Tony Romo statistically had his best game so far in a very young career. The numbers were great, and he managed to avoid interceptions and sacks, while once again converting 3rd downs through the air at a delightfully high percentage. But there were a couple of issues that need to be smoothed out as we move along in the season. Romo was throwing the ball high throughout the game. Early in the game, he was consistently high with his passes and later in the game he was still throwing a few intended for Yao Ming. His receivers did a good job of catching some of them, but it's still a concern. The other thing he did was return to his gun-slinging ways on occasion, but he was fortunate to get away with it. Besides the not-so-smart choice to run the fake spike play, he threw a few very dangerous passes. Against a more talented defense, those plays could've been detrimental. Still, it's very hard to quibble with his performance, because the end-result was a sparkling stat line and an easy victory.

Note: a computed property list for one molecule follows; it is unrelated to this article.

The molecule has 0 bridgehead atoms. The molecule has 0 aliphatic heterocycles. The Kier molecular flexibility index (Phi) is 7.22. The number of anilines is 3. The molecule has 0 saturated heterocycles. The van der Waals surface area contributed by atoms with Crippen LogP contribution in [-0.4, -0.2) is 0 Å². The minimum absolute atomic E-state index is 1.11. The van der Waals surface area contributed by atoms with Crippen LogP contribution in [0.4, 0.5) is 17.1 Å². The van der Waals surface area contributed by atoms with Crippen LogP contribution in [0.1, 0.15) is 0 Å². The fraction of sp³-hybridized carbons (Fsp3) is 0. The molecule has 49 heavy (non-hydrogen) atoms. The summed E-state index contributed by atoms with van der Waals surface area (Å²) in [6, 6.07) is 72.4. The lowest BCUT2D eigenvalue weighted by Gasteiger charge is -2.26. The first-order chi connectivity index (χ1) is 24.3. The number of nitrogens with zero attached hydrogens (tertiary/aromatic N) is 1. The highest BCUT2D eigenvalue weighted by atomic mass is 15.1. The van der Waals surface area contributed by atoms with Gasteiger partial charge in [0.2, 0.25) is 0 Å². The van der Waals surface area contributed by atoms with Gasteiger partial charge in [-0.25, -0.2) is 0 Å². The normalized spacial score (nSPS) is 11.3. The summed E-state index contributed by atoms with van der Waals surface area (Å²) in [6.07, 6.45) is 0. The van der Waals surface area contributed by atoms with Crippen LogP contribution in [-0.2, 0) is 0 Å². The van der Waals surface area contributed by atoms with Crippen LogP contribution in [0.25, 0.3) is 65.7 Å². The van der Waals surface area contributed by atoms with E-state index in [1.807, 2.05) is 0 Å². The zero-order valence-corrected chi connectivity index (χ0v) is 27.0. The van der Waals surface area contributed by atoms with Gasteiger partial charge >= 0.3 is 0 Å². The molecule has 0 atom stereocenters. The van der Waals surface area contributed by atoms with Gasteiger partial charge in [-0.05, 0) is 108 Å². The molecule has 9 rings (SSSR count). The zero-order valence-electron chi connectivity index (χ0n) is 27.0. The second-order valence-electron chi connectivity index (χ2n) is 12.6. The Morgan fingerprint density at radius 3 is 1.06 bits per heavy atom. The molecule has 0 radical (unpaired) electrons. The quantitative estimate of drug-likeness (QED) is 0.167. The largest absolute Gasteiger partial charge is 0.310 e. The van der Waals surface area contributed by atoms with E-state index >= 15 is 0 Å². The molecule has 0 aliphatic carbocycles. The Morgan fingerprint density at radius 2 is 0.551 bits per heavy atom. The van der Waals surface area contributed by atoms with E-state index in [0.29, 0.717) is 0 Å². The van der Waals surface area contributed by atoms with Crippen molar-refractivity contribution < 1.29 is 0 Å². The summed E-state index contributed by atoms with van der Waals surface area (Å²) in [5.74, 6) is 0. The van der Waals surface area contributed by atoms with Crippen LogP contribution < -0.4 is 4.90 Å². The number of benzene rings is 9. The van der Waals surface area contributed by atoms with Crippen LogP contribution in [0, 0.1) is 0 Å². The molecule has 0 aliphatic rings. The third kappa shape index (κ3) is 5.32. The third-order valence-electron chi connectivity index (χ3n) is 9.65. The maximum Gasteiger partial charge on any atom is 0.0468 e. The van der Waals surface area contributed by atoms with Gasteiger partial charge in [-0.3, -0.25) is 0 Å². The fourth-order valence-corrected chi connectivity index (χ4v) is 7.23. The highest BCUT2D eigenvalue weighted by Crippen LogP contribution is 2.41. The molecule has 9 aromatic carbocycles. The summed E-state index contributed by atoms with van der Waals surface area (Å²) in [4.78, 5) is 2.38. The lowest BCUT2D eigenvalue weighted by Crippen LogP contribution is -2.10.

On defense, the Cowboys employed a new look they haven't used previously. Instead of going to the standard nickel defense to cover the Cardinals 3-WR sets, they simply pulled a linebacker and inserted Aaron Glenn, moving Terence Newman to the slot. This resulted in a 3-man line with one OLB lined up near the line of scrimmage. Most of the time it was DeMarcus Ware, and he lined up on the left-side of the line on quite a few plays. With the Colts running similar sets in their offense, we might see more of this in the upcoming game.

Greg Ellis and DeMarcus Ware did a great job of applying pressure from the edges. While they only managed one sack (Ware), they did have Matt Leinart moving often while trying to throw, resulting in some poor passes and bad reads. The Cowboys didn't blitz much in the game, they mainly beat the Cardinals tackles with outside speed rushes or by Ellis using up-and-under moves. Since were on the subject of the pass rush, I watched Bobby Carpenter closely when he was substituted in for Ellis after the injury. He wasn't bad in the pass rush. In the beginning, he was relying mainly on a straight-ahead bull-rush which wasn't very effective. He doesn't look like he has the strength to make this work yet. But late in the game, he used a nice spin-move to get some pressure on Leinart and he also used an up-and-under move that allowed him to hit Leinart as he was trying to dump the ball off to the flats. If he's going to be effective as a pass rusher, it appears he'll need to rely on his quickness and agility because he doesn't have the strength yet to overpower a blocker. But at least he flashed a couple of pass rushing moves that provide hope he can put pressure on the QB.